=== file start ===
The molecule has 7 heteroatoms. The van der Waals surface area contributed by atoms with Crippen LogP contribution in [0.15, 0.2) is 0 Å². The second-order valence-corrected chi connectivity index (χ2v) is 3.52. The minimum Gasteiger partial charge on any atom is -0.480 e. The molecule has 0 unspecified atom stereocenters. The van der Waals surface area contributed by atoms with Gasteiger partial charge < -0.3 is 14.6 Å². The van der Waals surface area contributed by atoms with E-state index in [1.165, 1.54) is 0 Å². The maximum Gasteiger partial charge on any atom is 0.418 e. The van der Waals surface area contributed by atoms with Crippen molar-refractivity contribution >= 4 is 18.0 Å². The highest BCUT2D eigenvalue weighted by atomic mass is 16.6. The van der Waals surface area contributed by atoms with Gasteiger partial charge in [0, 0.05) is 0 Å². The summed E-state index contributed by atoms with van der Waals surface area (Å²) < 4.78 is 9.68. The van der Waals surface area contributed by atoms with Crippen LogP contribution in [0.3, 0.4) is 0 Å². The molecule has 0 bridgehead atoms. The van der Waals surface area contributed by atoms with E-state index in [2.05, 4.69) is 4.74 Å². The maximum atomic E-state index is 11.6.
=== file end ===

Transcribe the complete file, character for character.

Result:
The molecule has 7 heteroatoms. The van der Waals surface area contributed by atoms with Crippen LogP contribution in [0.15, 0.2) is 0 Å². The second-order valence-corrected chi connectivity index (χ2v) is 3.52. The minimum Gasteiger partial charge on any atom is -0.480 e. The molecule has 0 unspecified atom stereocenters. The van der Waals surface area contributed by atoms with Gasteiger partial charge < -0.3 is 14.6 Å². The van der Waals surface area contributed by atoms with E-state index in [1.165, 1.54) is 0 Å². The maximum Gasteiger partial charge on any atom is 0.418 e. The van der Waals surface area contributed by atoms with Crippen molar-refractivity contribution >= 4 is 18.0 Å². The highest BCUT2D eigenvalue weighted by atomic mass is 16.6. The van der Waals surface area contributed by atoms with Gasteiger partial charge in [0, 0.05) is 0 Å². The summed E-state index contributed by atoms with van der Waals surface area (Å²) < 4.78 is 9.68. The van der Waals surface area contributed by atoms with Crippen LogP contribution in [0.3, 0.4) is 0 Å². The molecule has 0 bridgehead atoms. The van der Waals surface area contributed by atoms with E-state index in [2.05, 4.69) is 4.74 Å². The maximum atomic E-state index is 11.6.